What do to for a student with herniated cervical disc

There are often many questions about Yin Yoga and specific spinal conditions. Feel free to ask your question here, or check out other posts or contribute input from your own experience.
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Bernie
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Joined: Sat Sep 23, 2006 2:25 am
Location: Vancouver

What do to for a student with herniated cervical disc

Post by Bernie »

I recently received the following questions:
  • I now specialize in yin and teach a lot of private lessons. I currently am working with a gentleman who has herniated discs in the upper spine (neck). We have been doing hatha yoga...but I want to do yin with him. This will help yes?! Any advice?! Poses to do, stay away from...
Here is my reply: Similar questions have been asked before and there are a couple of posts on the Forum that I would like to direct you to: But, having offered those, neither you nor I are doctors, and I don’t know your student at all, so there is no way I can offer any sensible advice for him. My advice for you is to ask him what his doctor told him to do or not do. Follow the doctor’s advice: if he says no flexion of the neck, don’t let the head drop forward in any postures.

The doctor’s advice will probably depend upon the nature and location/direction of the herniation. Without that understanding, there is no way you can prescribe postures for your student. Not all herniations are posterior, so not all students react well to neck extensions. The doctor may say that extensions are okay but not flexions, so postures like Sphinx may be great as long as your student hold the head up, perhaps resting his chin in his hands or his forehead on a block. The same caution in all flexions postures like Butterfly: keep the head up. But, the herniation may be lateral, in which case extensions of the neck may not be a good idea, nor would twisting be allowed. Again, what does the doctor suggest?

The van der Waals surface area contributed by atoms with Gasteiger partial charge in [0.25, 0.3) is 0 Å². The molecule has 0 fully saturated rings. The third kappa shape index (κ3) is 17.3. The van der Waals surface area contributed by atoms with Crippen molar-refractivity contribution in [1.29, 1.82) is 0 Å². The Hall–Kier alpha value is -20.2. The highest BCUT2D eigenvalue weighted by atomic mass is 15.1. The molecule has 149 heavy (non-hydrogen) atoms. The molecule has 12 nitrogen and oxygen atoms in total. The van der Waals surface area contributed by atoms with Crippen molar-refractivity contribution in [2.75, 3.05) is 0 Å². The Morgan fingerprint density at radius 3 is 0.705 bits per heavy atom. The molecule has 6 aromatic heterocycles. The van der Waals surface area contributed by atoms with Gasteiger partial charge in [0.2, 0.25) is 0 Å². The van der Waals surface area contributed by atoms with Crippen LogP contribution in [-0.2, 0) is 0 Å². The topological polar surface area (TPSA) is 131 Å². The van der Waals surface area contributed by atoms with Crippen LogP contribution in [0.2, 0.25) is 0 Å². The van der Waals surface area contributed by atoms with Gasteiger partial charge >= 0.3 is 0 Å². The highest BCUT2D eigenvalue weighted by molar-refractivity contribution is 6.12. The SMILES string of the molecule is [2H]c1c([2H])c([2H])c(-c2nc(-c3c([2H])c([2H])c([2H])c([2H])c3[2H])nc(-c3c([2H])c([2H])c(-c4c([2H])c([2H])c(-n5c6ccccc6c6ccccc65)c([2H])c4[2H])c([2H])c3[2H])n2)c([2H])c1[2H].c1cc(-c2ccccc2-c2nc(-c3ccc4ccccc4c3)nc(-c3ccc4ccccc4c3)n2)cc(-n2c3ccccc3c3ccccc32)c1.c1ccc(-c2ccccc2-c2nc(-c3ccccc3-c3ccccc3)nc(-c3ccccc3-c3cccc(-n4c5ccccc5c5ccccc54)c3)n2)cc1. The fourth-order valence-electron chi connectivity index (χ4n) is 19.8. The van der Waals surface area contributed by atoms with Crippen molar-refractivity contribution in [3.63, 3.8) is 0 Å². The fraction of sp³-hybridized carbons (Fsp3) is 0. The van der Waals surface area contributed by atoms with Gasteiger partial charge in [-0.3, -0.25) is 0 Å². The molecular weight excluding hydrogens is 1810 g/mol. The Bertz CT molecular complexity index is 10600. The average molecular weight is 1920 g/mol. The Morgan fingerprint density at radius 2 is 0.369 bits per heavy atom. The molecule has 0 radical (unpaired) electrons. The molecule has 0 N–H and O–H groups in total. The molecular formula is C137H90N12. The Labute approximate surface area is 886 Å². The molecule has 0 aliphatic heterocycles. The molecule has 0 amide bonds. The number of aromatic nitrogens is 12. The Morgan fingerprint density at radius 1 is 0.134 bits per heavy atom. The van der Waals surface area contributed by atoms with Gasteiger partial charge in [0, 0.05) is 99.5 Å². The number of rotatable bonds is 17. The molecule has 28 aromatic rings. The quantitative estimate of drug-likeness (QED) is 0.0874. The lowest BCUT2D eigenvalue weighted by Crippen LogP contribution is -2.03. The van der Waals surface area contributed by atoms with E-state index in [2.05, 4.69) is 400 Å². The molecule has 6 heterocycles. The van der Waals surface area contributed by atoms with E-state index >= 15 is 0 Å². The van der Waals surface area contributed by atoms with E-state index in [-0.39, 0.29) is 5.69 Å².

You can teach your student how to pay attention to his neck, to notice sensations and learn to determine what is organic for him. See my latest newsletter article on sensations and pain in yoga classes and maybe send it to your student to help him learn what to pay attention to.

It would be lovely if we could have one set list of do’s and don’ts for all of our students, but each student in unique and their conditions are also unique. There is no one set of instructions that works for everyone: it will take time for your student working with you and his doctor to work out his program to return to optimal health.

Good luck!
Bernie
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